- Hardcover: 686 pages
- Publisher: American Political Biography Press (November 1, 1999)
- Language: English
- ISBN-10: 094570724X
- ISBN-13: 978-0945707240
- Product Dimensions: 6.5 x 2 x 9.8 inches
- Shipping Weight: 2.6 pounds (View shipping rates and policies)
- Average Customer Review: 12 customer reviews
- Amazon Best Sellers Rank: #302,860 in Books (See Top 100 in Books)
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In the Days of McKinley
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The only thing that brings it down from 5 stars is the incredible use of descriptive adjectives.
In almost every paragraph in the book, she uses overly embellished adjectives. This may seem like not a big thing...but interestingly, she rarely, if ever, repeats a single one.
Literally must have used every single adjective in the english language in this book. It seems almost humanly impossible to do such a thing. But she did it.
That made it a harder read, at least the first 1/4 of the book until you get used to such an overly descriptive way of writing. All in all, a very good book though. Just be prepared, might want to get a dictionary just in case too.
I would say to fully enjoy the period you should read Roosevelt and taft right after this one...so much going on with the new imperialism the US decided to take...and the fight for worker's rights.
I also finally understand the issues of Cuba and the Phillipines. In this area, McKinley was truly torn as to which approach was best. He seemed to make the right decisions, regardless of the pressures brought from all sides. He was able to make the difficult decisions.
While not viewed as an outstanding president , McKinley was the right man for the job at the time. Too bad his second term was terminated by assassination at the hands of a disgruntled, unemployed civil service appointment seeker.
McKinley rose to national prominence by becoming an expert on the tariff. In congress he was known as the technical master of customs duties. How he used this expertise to propel himself to the post of Governor of Ohio is a puzzlement, but it does reflect the immense importance of tariff policy in an era when elections were fought over protection and when most federal revenue was derived from the tariff.
Much of the book tells the story of aspects of public life in which McKinley participated. A major portion of the book deals with the Spanish American War. Here one sees McKinley among those presidents whose administrations were transformed by events from a domestic focus into one dominated by martial exploits. I have studied much about the Spanish American War (see my Listmania, "Remember The Maine, To Hell With Spain" and my Amazon Reviews, A Ship To Remember, Colonel Roosevelt, The Rough Riders, An Army For Empire and Little Brown Brothers) but this book provides a unique perspective on the war. Here the focus is on the role of the president in the decision to go to war and its subsequent prosecution. On these pages we see the veteran who had learned to hate war being drawn into a war despite all of his efforts to avoid it. In some parts the narration of the war almost makes the reader forget that McKinley was involved. Even so, it places some aspects of the war, such as the exploits of the Rough Riders, into a perspective of the greater conflict which is lacking in some works. With war a reality, the president became actively involved in the need to equip the army, decide on the targets of attack and the peace negotiations. All of these aspects receive ample attention from the author.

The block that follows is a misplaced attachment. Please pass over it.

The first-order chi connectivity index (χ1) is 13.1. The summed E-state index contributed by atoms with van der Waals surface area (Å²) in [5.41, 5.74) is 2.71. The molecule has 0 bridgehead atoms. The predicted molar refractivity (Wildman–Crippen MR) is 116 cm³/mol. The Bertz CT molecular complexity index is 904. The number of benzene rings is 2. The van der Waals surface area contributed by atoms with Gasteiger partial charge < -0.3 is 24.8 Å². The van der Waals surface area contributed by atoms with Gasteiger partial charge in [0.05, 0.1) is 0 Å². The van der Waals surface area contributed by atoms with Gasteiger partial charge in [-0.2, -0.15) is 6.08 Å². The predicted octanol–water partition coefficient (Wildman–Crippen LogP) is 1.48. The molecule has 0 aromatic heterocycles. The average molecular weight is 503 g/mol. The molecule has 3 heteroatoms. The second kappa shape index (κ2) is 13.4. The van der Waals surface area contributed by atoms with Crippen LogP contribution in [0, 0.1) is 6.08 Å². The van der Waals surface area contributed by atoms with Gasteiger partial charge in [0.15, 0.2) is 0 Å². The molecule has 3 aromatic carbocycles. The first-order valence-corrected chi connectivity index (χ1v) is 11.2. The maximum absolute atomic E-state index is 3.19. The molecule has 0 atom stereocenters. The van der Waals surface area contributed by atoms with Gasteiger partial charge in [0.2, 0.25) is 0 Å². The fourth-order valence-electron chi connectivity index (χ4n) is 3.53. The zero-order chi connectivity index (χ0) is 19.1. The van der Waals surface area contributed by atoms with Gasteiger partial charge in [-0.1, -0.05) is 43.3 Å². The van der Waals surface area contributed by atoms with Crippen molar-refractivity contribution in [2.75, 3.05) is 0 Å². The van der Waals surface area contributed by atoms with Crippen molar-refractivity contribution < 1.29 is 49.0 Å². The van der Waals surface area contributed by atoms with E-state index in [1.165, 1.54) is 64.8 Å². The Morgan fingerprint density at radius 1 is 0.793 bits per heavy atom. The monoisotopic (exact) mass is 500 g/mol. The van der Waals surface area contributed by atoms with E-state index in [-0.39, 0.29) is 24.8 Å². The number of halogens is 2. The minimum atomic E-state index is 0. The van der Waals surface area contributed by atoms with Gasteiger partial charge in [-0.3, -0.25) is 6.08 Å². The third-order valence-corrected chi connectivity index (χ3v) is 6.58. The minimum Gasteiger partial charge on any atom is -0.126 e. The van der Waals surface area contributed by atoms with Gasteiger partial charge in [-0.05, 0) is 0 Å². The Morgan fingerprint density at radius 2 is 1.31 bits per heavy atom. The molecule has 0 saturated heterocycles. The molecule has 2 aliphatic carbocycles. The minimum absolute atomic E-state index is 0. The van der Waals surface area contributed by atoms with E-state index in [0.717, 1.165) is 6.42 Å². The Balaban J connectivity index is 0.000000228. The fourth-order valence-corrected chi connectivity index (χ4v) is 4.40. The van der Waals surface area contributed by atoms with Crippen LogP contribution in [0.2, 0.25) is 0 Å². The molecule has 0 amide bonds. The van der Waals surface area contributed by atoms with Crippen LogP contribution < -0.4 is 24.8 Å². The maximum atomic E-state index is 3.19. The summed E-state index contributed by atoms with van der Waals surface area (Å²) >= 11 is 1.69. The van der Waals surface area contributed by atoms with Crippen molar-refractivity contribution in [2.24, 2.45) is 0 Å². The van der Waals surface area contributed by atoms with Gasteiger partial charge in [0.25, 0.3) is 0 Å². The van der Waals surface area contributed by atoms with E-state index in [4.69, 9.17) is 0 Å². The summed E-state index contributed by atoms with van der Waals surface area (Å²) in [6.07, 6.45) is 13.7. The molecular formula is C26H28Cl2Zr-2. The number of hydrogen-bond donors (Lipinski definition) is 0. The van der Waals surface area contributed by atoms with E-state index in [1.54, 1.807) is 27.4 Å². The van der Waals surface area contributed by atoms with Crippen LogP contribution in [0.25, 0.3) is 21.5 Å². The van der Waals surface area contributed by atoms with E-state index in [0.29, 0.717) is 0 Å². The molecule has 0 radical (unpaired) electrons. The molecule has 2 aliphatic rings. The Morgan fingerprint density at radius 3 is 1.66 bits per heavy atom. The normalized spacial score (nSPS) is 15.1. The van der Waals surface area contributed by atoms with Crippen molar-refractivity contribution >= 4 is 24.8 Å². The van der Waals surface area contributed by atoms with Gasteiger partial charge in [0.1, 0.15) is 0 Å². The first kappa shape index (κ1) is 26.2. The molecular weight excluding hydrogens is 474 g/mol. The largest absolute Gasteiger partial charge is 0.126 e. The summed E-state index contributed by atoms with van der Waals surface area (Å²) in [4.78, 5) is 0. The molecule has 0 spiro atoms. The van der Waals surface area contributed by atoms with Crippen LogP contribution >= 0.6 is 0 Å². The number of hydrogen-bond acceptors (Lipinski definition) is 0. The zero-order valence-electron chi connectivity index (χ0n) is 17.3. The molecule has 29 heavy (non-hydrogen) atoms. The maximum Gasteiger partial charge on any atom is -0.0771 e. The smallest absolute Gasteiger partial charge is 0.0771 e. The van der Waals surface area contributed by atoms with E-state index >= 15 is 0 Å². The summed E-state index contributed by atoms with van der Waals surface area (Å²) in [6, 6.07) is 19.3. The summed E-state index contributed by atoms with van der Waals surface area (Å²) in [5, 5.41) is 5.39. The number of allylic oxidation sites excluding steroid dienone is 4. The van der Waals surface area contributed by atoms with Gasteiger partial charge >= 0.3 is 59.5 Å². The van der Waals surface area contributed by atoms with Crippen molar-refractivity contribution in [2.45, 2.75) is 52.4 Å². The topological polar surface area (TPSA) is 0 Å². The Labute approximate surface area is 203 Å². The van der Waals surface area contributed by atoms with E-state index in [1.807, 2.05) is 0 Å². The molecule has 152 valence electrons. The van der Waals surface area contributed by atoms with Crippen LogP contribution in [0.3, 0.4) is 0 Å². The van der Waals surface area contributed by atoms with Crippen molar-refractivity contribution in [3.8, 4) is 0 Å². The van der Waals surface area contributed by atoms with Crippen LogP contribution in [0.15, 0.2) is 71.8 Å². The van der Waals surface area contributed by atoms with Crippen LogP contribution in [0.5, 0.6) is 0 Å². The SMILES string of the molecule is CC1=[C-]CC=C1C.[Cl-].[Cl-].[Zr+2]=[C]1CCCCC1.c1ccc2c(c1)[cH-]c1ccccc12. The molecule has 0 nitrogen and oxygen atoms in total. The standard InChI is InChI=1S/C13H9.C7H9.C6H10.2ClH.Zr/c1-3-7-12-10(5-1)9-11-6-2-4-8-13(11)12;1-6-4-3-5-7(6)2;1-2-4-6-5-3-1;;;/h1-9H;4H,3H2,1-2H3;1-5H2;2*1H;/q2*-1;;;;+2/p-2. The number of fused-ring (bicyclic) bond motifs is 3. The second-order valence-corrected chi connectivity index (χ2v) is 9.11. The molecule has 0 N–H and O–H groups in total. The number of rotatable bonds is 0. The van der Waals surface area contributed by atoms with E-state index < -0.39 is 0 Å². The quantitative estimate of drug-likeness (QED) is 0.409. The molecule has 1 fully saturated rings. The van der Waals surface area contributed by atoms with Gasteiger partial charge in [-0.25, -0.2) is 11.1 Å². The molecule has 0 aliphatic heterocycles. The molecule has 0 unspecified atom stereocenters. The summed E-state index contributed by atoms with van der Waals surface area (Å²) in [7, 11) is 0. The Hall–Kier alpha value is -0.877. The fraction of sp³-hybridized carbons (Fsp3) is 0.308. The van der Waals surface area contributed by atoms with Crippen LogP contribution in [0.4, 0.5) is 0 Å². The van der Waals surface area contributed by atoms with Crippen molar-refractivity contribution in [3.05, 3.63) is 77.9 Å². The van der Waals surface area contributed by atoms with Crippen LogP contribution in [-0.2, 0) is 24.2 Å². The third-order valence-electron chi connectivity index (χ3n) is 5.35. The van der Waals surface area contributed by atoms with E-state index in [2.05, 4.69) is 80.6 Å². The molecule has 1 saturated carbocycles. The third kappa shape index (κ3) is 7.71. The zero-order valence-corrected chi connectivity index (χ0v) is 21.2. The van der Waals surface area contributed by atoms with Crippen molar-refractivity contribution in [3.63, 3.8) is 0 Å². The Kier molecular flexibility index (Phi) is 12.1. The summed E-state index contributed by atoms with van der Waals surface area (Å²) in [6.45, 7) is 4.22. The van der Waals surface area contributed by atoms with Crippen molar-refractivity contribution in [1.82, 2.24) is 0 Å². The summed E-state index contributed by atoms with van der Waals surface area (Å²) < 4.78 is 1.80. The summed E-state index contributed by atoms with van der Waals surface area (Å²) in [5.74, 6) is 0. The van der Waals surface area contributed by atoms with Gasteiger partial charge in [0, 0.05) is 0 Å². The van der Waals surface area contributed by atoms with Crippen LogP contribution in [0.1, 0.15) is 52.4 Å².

With the conclusion of the war, the controversy over the disposition of the captured islands became a focus of public debate and a major issue in the 1900 election. William Jennings Bryan's "mixed messages" to use a recent term, are contrasted to McKinley's consistency. The decision to "Take whatever we can and to keep whatever we want" would have profound implications for the U. S. and the world. McKinley's self image as God's chosen instrument would be echoed in some of his successors.
In an era when vice-presidents were rarely heard, McKinley's first Veep. Garrett Hobart, was a close friend who played a surprisingly important role in the administration, leading its programs through the Senate and carrying out special assignments. With Hobarts' death the selection of a second term running mate became a major event in McKinley's career and, with the nomination of Theodore Roosevelt, in the life of the nation.
Through the chapters of this book, author Margaret Leech gives the reader an excellent study of themes in the history of McKinley's days. In so doing she does not neglect McKinley himself. She shows how he was and remained a product of Nineteenth Century Ohio where he was born and lived his life. She tells of McKinley's service in the Union Army, during which he reached the rank of Major before returning to Ohio to undertake legal studies. Settling in Canton, he rose steadily in his career and in public esteem.
Leech tells the tender love story of McKinley and his wife, Ida, whose neurological disorder would be a constant concern throughout their married life. He learned to cope with her frequent seizures without interrupting the routine of the day, while always placing Ida first in his heart. It is amazing that he accomplished what he did with the limitations imposed by Ida's infirmity. He comes across as a highly successful man who kept his priorities in order.
This book has been described as a first rate book about a second rate president. While you read it you will understand why it made Margaret Leech the first woman to win two Pulitzer prizes. From it I acquired a respect for McKinley as a president who successfully confronted a variety of complex issues. I think that he successfully advanced the interests of his country and followed practices which serve as good models for others. Read it and formulate your own rating of McKinley.